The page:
This is an out-of-time appeal. James Ratcliff was found guilty of the armed robbery of a grocery store. His appeal involves the subpoenaing of two witnesses and the denial of a continuance.
Three robbers entered the store in the late afternoon of July 29, 1973, shopped until closing time, took money from the safe and cash registers at gunpoint, and left the employees in the cooler.
Two days before trial in December 1974, the defendant made a motion to subpoena his wife and one C. T. Akins as witnesses. In support of this motion he stated that his wife would testify that he was not in the State of Georgia on the date of the robbery. The defendant also moved for a continuance on the ground that the two witnesses were necessary for his defense. Both motions were denied.
At trial, the state's evidence included testimony showing that the defendant's fingerprints were found on a box of razor blades left on the checkout counter when the robbery began. The defendant took the stand, denied participation in the robbery, and sought to explain his fingerprints by saying that he and his wife had been shopping in the grocery store on the afternoon of the robbery. On appeal defendant enumerates as error the overruling of his two motions.
By affidavit accompanying the motion to subpoena witnesses, Akins, a prisoner at the Georgia State Prison at Reidsville, swore that he would testify that two named men visited him in jail in August 1973 and told him that they, not the defendant, robbed the store. Although this witness was subject to the process of the court (see Phillips v. Hopper, 237 Ga. 68 (227 SE2d 1) (1976)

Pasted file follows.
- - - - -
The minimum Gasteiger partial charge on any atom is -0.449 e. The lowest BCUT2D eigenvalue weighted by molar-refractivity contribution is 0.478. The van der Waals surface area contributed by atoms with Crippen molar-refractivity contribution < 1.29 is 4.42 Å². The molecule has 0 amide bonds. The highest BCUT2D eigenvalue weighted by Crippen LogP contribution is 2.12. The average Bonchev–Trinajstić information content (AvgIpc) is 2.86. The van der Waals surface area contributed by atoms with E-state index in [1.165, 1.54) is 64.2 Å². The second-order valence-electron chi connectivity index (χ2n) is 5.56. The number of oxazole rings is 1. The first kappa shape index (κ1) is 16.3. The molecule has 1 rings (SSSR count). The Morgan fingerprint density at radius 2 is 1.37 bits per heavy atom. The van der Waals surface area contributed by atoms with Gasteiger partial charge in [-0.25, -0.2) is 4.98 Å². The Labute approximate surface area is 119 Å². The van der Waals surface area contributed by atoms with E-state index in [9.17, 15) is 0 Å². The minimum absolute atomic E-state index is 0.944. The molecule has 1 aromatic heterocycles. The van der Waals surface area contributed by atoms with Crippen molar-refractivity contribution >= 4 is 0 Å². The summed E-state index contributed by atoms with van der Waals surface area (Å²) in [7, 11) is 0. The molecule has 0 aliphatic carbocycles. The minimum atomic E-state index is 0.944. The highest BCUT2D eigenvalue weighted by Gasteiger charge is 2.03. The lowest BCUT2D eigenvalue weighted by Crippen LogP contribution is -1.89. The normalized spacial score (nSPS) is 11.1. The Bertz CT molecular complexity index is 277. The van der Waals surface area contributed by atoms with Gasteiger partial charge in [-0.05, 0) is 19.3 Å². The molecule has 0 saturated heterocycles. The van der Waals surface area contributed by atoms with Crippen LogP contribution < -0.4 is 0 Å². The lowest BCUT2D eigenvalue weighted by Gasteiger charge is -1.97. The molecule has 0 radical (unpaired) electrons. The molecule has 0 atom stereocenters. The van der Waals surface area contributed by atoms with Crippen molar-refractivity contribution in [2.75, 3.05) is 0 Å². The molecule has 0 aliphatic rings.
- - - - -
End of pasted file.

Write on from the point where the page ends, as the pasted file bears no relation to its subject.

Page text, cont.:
), the court did not err in refusing to subpoena the witness because his testimony as to his conversation with the two men who visited him in jail would be hearsay and inadmissible as evidence. Code Ann. 38-301.
The defendant also sought to subpoena his wife. In the motion he stated that she was then in prison in Florida and that she would testify that he was not in the state on the day of the robbery. At the time of this trial there was no procedure by which a person confined in prison outside the state could be made to appear in a criminal proceeding within the state. See Hughes v. State, 228 Ga. 593
, 597 (187 SE2d 135
) (1972); but see Ga.L. 1976. p. 1366. The trial court did not err in refusing to subpoena the defendant's wife.
The trial court did not abuse its discretion in failing to grant a continuance because of the unavailability of these two witnesses. No purpose would have been served by granting a continuance since the testimony by the Georgia prisoner would not have been admissible at trial and the defendant's with was outside the state and the jurisdiction of the trial court for an undeterminable time.
J. Lane Johnston, District Attorney, Arthur K. Bolton, Attorney General, Kirby G. Atkinson, Staff Assistant Attorney General, for appellee.